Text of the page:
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Govt seeks to privatize oil sector as part of reforms; Kuwait to tackle population imbalance, mulls quotas

KUWAIT: A top finance ministry official yesterday said Kuwait is going ahead with the privatization of its oil sector and will offering a portion of its shares to the public as part of the state’s privatization program, similar to the plan by Saudi Aramco announced in April. “This plan will also enable Gulf and foreign investors to bid for part of the offered shares in the Kuwait market,” Finance Ministry Undersecretary Khalifa Hamada said.

While Hamada did not set a date for the underwriting, he said offering oil sector shares to citizens and investors is within the projects and plans of Kuwaiti programs like the rest of the GCC countries to strengthen citizen and private sector participation and reduce the burden on the state’s general budget. He said Kuwait plans to establish companies whose shares will be put up for public underwriting or for foreign investors, and other shares will be for citizens.

“This move may be like the Saudi offering of a percentage of Aramco shares. Oil prices have dropped and indicators show the slump may last five more years. These forecasts are by most financial bodies including the World Bank and the International Monetary Fund, who expect oil prices will not exceed $50 a barrel, so we have adopted our reforms based on these figures,” Hamada said.

As for Gulf investments in Britain after it voted to leave the EU, he said “it is for sure that we will be affected by the lack of clarity, as there are indicators that the British economy will shrink”. He said that the government makes its investments through its investment office in London, adding measures to counter the risks will be an internal matter according to the investments and their size.

Separately, informed sources said development projects and the imbalance in the population structure will be the issues that will receive most attention by the government in the summer recess, as meetings by committees will be intensified to prepare follow-up reports and plans so they are ready by the Cabinet at the start of National Assembly’s new term in October.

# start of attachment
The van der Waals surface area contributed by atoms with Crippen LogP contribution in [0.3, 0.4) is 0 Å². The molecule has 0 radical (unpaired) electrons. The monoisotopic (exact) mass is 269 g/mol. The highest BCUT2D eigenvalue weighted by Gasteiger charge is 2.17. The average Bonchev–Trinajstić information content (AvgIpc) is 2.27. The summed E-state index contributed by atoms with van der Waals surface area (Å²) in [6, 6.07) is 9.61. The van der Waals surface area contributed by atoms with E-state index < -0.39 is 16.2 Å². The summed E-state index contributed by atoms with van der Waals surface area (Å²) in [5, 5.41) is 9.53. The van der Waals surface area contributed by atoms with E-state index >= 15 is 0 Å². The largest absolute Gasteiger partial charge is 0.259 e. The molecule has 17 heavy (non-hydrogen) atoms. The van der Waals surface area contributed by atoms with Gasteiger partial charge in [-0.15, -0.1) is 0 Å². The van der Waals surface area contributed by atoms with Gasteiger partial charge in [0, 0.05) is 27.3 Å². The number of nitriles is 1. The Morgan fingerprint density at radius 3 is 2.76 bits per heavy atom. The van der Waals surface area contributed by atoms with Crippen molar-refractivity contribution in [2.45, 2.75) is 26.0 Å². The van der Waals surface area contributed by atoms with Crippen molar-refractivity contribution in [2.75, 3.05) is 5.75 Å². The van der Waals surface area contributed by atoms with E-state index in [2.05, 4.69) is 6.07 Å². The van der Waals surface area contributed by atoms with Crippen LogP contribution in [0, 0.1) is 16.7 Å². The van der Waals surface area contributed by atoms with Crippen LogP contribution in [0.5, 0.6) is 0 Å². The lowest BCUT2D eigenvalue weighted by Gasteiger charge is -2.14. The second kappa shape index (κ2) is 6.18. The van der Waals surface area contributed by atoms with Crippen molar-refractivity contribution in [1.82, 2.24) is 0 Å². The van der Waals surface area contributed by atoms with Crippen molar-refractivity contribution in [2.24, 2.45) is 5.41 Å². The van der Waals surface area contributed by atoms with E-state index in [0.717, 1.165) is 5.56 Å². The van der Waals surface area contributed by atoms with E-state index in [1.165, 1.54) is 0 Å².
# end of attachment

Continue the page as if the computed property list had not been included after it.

The sources said Minister of Social Affairs and Labor and Planning and Development Hind Al-Subaih will be involved in intensive meetings with the committee preparing the plan to deal with the population structure with the participation of senior officials at the social affairs, interior and other ministries, in addition to the Civil Service Commission and manpower restructuring department.

The sources said a comprehensive report by Subaih to present solutions to deal with the population structure will be ready at the Cabinet by November to be discussed by the government to seek legislations from the Assembly when necessary to implement the recommendations, especially since dealing with the population structure requires changes in the laws of importing workers and terminating and deporting them.

The sources said the government’s decision to curtail expats in government departments will be implemented and exemptions will only be for specialties still needed by ministries, adding that this aims at setting quotas for each nationality. This means hiring doctors for the health ministry will not be limited to one country only, as it is noted a concentration is on Egyptian doctors, so if hospitals need 1,000 new doctors, then they will be hired from various countries, as each nationality will be limited to 10 percent for example, and the same goes for other specialties.

By A Saleh

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